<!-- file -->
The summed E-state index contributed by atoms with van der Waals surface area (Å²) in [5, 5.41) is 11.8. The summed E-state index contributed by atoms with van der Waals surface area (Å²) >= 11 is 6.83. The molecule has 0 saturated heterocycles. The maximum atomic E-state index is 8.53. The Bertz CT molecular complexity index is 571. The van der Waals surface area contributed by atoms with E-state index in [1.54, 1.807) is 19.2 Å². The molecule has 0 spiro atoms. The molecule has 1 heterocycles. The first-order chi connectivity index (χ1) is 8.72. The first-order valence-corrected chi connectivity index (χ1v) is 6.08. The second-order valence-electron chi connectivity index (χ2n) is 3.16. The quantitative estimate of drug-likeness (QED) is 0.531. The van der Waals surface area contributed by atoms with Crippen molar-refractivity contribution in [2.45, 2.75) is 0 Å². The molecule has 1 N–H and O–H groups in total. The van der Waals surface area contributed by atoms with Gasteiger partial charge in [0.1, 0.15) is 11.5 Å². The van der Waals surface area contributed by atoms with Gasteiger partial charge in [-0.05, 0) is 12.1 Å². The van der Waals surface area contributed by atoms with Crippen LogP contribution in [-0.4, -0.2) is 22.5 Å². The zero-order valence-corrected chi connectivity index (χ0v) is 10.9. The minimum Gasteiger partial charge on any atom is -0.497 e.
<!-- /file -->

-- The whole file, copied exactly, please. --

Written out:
The summed E-state index contributed by atoms with van der Waals surface area (Å²) in [5, 5.41) is 11.8. The summed E-state index contributed by atoms with van der Waals surface area (Å²) >= 11 is 6.83. The molecule has 0 saturated heterocycles. The maximum atomic E-state index is 8.53. The Bertz CT molecular complexity index is 571. The van der Waals surface area contributed by atoms with E-state index in [1.54, 1.807) is 19.2 Å². The molecule has 0 spiro atoms. The molecule has 1 heterocycles. The first-order chi connectivity index (χ1) is 8.72. The first-order valence-corrected chi connectivity index (χ1v) is 6.08. The second-order valence-electron chi connectivity index (χ2n) is 3.16. The quantitative estimate of drug-likeness (QED) is 0.531. The van der Waals surface area contributed by atoms with Crippen molar-refractivity contribution in [2.45, 2.75) is 0 Å². The molecule has 1 N–H and O–H groups in total. The van der Waals surface area contributed by atoms with Gasteiger partial charge in [0.1, 0.15) is 11.5 Å². The van der Waals surface area contributed by atoms with Gasteiger partial charge in [-0.05, 0) is 12.1 Å². The van der Waals surface area contributed by atoms with Crippen LogP contribution in [-0.4, -0.2) is 22.5 Å². The zero-order valence-corrected chi connectivity index (χ0v) is 10.9. The minimum Gasteiger partial charge on any atom is -0.497 e.